Legionella bacteria discovered at Henrico facility; county does not anticipate health risk

A trace amount of Legionella bacteria has been detected in a cooling tower at Henrico Jail West, according to county officials. The amount detected is not likely to pose a health risk for staff and inmates at the jail, officials said.

Results of a test of the cooling tower, conducted by contractor Water Chemistry, Inc., indicated the presence of 11 colony-forming units (CFUs) of Legionella bacteria per milliliter. The threshold for a positive test of the bacteria is 10 CFUs per milliliter, according to the company.

The strain of bacteria found in the Jail West cooling tower is a form that potentially can lead to the development of Legionnaires’ disease in at-risk individuals, although the amount indicated in the test results should not present a risk to individuals working and housed at the jail, said Danny Avula, director of the Richmond City and Henrico County Health departments.  

The contractor tested the Jail West equipment on Oct. 8; lab analysis indicated the positive test result on Oct. 16. The contractor is scheduled to chemically treat the cooling tower and remediate the bacteria by Monday, Oct. 21, according to John H. Neal Jr., director of the Department of General Services.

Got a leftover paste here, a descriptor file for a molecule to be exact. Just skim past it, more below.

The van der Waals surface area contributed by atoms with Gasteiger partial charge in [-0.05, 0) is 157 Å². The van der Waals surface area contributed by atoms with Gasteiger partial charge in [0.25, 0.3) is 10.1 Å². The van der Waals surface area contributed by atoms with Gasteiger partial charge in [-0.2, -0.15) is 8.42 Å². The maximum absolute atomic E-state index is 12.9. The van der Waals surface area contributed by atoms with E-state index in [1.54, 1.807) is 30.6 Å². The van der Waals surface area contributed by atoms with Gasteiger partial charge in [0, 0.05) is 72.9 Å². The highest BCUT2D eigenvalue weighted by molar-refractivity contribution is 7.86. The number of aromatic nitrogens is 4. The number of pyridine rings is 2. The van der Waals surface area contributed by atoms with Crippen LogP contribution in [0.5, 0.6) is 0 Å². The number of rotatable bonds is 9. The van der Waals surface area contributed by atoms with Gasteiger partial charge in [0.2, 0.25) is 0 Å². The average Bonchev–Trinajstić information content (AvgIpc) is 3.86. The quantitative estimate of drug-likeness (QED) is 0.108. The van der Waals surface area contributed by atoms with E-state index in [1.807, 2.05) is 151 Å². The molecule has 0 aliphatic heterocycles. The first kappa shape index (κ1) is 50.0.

The equipment was checked as part of a countywide program examining general government buildings for the presence of the bacteria, Neal said. The nine other county general government buildings with cooling towers have tested negative for Legionella bacteria.

Henrico regularly maintains building cooling towers and related equipment, including monthly cleanings and other treatments, Neal said. The county added testing for Legionella bacteria to its maintenance regimen in September, following the discovery of the bacteria at facilities elsewhere in the region.

Google Translate Icon